How can I confirm the authenticity of an email from Crayolacom
Authentic Crayola e‑mail communications have either @crayola.chtah.com or @crayola.com in the e‑mail address. If you are sent a Crayola electronic card, the message is sent from your friend’s e‑mail address, not from the Crayola.com web site. Messages sent from Crayola.com are also 100% virus free. Many e‑mail viruses on the Internet will mask themselves with legitimate e‑mail addresses in order to trick recipients into launching their attachments. Always approach unexpected messages with attachments from unknown recipients with caution, and we encourage you to scan your attachments for viruses whenever possible.
If you like to collect old/vintage CRAYOLA products, you may wish to look at flea markets, auctions, estate sales and garage sales. More information about older products can be found in a published book titled “A Century of Crayola Collectibles — A Price Guide”. This book covers history and products offered through the years. To obtain this book, please visit your local book store. As a further reference, the ISBN is 0−87588−638−8 and the author of the book is Bonnie Rushlow.
If your pet has ingested a Crayola or Silly Putty product, please contact a veterinarian for assistance. All Crayola and Silly Putty products have been evaluated by an independent toxicologist and found to contain no known toxic substances in sufficient quantities to be harmful to the human body, even if ingested or inhaled. In addition, Crayola and Silly Putty art materials carry the Art and Creative Materials Institute’s (ACMI) APPROVED PRODUCT (AP) seal, which indicates these products meet or exceed specific quality standards.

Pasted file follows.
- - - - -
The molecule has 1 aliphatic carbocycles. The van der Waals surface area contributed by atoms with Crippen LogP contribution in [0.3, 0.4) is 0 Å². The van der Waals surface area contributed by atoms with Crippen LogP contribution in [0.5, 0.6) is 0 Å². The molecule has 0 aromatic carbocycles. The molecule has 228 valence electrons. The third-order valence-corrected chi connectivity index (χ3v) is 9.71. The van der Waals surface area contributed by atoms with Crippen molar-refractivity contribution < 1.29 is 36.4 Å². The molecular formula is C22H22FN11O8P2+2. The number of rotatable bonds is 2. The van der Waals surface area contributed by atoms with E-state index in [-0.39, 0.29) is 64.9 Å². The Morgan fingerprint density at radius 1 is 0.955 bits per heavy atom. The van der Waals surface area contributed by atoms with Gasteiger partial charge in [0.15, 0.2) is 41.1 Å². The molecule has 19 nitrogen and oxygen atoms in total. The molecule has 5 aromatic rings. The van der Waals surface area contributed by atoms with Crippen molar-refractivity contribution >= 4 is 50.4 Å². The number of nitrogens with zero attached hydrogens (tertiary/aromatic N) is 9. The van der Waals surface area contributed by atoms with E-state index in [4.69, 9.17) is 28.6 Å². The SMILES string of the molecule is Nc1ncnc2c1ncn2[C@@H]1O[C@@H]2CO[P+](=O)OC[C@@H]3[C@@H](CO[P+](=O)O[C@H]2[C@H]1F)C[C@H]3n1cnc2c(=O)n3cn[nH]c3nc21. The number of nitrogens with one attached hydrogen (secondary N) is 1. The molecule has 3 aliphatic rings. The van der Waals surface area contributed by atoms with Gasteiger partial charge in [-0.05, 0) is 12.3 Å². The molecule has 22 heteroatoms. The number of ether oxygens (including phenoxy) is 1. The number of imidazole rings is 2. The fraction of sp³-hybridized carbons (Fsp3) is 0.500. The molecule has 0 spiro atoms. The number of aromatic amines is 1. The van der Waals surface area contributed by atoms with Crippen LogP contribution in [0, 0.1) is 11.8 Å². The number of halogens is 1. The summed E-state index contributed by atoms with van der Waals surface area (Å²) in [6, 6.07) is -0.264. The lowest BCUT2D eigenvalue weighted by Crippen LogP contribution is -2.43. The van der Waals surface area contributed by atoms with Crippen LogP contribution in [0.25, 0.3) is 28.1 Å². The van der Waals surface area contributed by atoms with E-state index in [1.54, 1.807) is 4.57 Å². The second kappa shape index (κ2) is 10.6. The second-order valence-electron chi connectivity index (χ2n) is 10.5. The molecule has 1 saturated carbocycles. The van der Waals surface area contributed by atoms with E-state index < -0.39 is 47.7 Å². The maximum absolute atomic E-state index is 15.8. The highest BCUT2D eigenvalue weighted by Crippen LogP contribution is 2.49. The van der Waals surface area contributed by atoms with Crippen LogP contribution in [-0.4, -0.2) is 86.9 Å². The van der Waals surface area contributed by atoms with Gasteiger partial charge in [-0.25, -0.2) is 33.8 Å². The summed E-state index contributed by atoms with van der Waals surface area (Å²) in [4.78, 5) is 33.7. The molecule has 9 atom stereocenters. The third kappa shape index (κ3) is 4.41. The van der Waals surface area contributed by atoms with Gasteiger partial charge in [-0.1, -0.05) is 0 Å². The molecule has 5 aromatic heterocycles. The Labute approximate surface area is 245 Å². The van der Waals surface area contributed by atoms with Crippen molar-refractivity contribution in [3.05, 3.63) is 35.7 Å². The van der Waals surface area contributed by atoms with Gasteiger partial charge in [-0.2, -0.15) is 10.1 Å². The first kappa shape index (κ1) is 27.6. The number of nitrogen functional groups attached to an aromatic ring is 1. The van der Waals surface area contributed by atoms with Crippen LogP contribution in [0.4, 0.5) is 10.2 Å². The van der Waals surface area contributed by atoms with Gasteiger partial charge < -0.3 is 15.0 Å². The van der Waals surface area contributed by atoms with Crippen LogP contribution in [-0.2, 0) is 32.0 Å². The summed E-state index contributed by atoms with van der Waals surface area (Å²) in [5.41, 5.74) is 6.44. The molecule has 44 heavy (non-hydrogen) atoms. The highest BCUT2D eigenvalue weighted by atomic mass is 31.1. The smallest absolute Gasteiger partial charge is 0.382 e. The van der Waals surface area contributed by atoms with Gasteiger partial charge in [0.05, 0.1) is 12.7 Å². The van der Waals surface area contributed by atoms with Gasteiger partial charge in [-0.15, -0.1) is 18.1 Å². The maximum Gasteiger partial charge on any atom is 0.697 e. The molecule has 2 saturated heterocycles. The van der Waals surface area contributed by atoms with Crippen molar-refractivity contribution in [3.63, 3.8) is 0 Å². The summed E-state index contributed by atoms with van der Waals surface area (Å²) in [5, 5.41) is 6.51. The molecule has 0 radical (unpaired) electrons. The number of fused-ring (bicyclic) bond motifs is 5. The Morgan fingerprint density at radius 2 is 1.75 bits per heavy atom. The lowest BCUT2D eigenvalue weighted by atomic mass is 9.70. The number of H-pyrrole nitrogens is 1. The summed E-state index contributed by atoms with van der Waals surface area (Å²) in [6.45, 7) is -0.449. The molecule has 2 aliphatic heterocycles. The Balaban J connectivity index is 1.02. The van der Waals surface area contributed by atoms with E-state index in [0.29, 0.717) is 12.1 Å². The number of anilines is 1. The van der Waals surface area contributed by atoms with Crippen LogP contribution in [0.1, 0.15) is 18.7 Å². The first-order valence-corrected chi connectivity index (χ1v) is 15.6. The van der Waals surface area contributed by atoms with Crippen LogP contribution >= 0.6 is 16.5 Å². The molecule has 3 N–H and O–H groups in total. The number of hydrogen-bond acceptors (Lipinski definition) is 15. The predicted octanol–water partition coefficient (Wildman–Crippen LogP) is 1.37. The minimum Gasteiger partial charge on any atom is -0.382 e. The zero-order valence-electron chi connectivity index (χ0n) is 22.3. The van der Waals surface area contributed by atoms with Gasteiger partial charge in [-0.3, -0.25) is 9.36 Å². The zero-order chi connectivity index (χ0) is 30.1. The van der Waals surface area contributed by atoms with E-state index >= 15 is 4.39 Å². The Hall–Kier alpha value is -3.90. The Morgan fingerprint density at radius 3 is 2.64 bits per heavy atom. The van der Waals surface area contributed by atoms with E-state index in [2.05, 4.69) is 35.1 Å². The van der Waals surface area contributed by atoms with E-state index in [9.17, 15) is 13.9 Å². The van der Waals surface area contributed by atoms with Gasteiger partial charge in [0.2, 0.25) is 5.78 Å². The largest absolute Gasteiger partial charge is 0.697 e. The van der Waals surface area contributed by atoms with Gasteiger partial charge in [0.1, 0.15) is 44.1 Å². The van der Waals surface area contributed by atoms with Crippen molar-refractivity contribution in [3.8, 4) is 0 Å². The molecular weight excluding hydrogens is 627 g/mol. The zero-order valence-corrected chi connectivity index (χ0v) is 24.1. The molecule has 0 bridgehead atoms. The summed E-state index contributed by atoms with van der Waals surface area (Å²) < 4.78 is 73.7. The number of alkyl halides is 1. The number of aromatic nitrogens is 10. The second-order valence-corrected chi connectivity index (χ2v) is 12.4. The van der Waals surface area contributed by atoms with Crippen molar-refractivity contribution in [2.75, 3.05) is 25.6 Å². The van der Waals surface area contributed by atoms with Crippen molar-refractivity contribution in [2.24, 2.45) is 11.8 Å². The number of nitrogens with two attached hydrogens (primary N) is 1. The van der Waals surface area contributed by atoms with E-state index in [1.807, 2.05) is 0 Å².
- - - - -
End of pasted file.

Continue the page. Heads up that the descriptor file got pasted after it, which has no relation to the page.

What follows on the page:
In 1900, prior to the introduction of Crayola Crayons, we produced black marking crayons. Today these are known as Staonal brand Marking Crayons and are used in many industrial settings. These crayons were created with dry carbon black and different waxes. The first box of Crayola Crayons was produced in 1903 as an 8 count box. It sold for a nickel and contained the colours red, orange, yellow, green, blue, violet, brown and black. We provide extensive information about Crayola and our products on our sites. A history timeline can be found on the Crayola.com web site at our history.
In 1903, we introduced the first box of 8 Crayola Crayons and sold them for a nickel. Included were the same 8 colours that are found in an 8‑pack today: red yellow blue green orange brown violet (purple) black.
In 1958 the box of 64 CRAYOLA Crayons was introduced. It was the first package to include a built-in sharpener design. We continue to manufacture this package design today in the 64 and 96 count Crayola Crayon package.
In 1993 we conducted a poll to find out the most popular colours in America. Blue was voted the most popular CRAYOLA Crayon colour. Rounding the top ten were red, violet, green, carnation pink, black, turquoise blue, blue green, periwinkle and magenta. In 2000, we did another Crayola Colour Census, and blue again reigns as number one!